Written by Laura Morgan, USA
Due to injuries resulting from a major car accident which left me bed-bound, I have ample personal experience knowing that asking for help is not an easy thing to do.
I remember the time when my weekly Bible study was moved from its usual location. When I arrived, my heart sank upon discovering that the family had a “shoes off at the front door” policy. Unfortunately, I had chosen to wear lace-up shoes that evening. It was during the first year of my recovery process, and my left arm and leg were still weak. Hence, putting on and removing those shoes involved a painstaking, arduous process of lacing-and-tying single-handedly.
I definitely wasn’t comfortable letting people see that! As the Bible study neared completion, my focus shifted to mulling over the potentially embarrassing scene of a 20-something-year-old adult struggling to tie her shoelaces—or I could get over myself and ask one of the many new faces in the room to do it for me.
I ended up going with the latter and—as is often the case—it turned out to be no big deal. The incident reinforced a simple principle: if you want help, just tell others how they can assist you.
A few months later, I was out for dinner with some good friends and ordered a pizza for myself. Inwardly, I was rather satisfied with my choice of food: eating it would be a one-handed job, easily and inconspicuously handled by my stronger right hand.
But when the soft, thin pizza was set in front of me, it was obvious that slicing it was going to require some dual-hand maneuvering.
Sensing my conflicted mind, my very observant and kind friend took the initiative and offered to cut my pizza for me. Though I was touched by his thoughtful offer, I decided the situation was an important opportunity for me to do the best I could, on my own. At the time, I was just beginning to relearn basic activities of daily living, eager to complete everyday tasks independently. I’m not sure whether the pizza was much easier to cut than I had expected, or my left hand had simply performed brilliantly—but it was a success.
These two examples are different. In the first, I found it appropriate to ask for assistance, but in the second, I needed to give myself the opportunity to be independent; I needed to try, to know whether I could succeed.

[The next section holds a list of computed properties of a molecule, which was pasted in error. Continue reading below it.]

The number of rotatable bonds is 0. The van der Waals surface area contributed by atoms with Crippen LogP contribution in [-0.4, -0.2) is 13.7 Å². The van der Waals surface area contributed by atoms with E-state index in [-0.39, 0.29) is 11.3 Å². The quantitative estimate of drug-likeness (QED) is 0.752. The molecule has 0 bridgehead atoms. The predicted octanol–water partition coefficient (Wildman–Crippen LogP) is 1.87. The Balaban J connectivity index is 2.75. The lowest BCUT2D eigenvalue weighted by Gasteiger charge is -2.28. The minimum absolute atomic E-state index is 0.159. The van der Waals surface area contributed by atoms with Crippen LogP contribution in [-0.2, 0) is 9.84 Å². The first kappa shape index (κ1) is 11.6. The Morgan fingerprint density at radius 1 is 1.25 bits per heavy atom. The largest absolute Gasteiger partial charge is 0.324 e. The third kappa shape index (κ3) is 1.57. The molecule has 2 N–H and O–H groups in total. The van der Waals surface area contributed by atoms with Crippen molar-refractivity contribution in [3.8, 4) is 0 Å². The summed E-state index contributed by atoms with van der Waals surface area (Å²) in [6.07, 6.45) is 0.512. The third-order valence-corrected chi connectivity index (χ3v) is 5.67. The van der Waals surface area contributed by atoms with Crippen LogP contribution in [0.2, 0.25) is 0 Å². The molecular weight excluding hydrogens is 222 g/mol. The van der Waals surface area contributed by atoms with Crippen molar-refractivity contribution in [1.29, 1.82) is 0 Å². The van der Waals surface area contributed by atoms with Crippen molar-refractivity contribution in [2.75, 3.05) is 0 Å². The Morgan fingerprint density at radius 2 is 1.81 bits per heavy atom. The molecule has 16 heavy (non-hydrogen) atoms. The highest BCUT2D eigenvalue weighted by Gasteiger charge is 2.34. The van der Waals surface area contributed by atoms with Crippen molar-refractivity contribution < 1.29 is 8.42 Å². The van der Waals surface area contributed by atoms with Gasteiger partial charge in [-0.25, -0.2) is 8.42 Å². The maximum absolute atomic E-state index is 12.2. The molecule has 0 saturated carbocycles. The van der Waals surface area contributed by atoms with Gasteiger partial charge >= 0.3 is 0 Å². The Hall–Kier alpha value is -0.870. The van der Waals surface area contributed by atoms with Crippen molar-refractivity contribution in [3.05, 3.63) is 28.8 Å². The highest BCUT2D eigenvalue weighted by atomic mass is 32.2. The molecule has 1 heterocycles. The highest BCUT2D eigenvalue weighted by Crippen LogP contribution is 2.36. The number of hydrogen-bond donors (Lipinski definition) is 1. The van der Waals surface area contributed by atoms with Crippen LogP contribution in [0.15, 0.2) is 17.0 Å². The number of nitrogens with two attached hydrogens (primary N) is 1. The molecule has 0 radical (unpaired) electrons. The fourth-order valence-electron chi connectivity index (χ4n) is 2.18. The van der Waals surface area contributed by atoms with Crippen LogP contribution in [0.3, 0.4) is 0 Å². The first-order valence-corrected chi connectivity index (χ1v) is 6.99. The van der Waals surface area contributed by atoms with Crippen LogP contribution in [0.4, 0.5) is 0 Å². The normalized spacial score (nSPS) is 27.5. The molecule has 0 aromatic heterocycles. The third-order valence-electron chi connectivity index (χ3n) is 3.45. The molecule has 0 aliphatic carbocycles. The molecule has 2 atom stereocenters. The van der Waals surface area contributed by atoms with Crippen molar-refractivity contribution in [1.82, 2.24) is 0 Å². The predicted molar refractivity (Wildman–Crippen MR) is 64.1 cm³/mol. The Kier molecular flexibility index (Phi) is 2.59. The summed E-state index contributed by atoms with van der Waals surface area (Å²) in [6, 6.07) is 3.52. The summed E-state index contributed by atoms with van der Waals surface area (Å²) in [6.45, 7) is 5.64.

Considering both situations, I believe that when it comes to asking for help, there is simply no one-size-fits-all approach. But having been a recipient of assistance so many times, here are some things I’ve learned when it comes to asking for help—or receiving it.
1. Ask if you need it
Like my first example showed, sometimes it’s just not easy.
But if you think about it, the Gospels show that Jesus affirms, helps, and praises the very people who cry out to God and show dependence on Him. There is nothing embarrassing about asking for and receiving help.
In fact, many of Jesus’ miracles stemmed from requests. In Luke 8, for example, Jairus pleaded with Jesus to come and heal his dying daughter. To cut a long story short, Jesus was delayed and Jairus’ daughter died, but ultimately, Jesus raised the girl from the dead.
2. Reframe your thinking
Sometimes, it simply means putting aside your pride. Other times, it means viewing such instances as providing a sanctifying opportunity to those around you. Perhaps it took them a great deal of courage to ask you if you needed help. Perhaps they’re learning to be more loving to their neighbors.
At the same time, you are being given the chance to ask for help humbly, and to show gratitude when you get it.
3. Offer grace to all
While the help offered or the way it is offered may not be perfect, do appreciate the intentions of the people who attempt to do so. As for those who do not give aid, give ample grace—I believe we have all faced the insecurity and dilemma of when and how to offer help.
The truth is, we won’t get things right all the time. Sometimes we might feel offended if someone offers help, sometimes it might be because they didn’t. However, as Christians, it is not possible to be wronged by others to the same degree that we have sinned against God. Remembering how deeply God has loved us and how far He has removed our transgressions makes all the difference to our response (Psalm 103:11-12).
The next time you have an opportunity to request for assistance, would you take it, and be grateful for the help?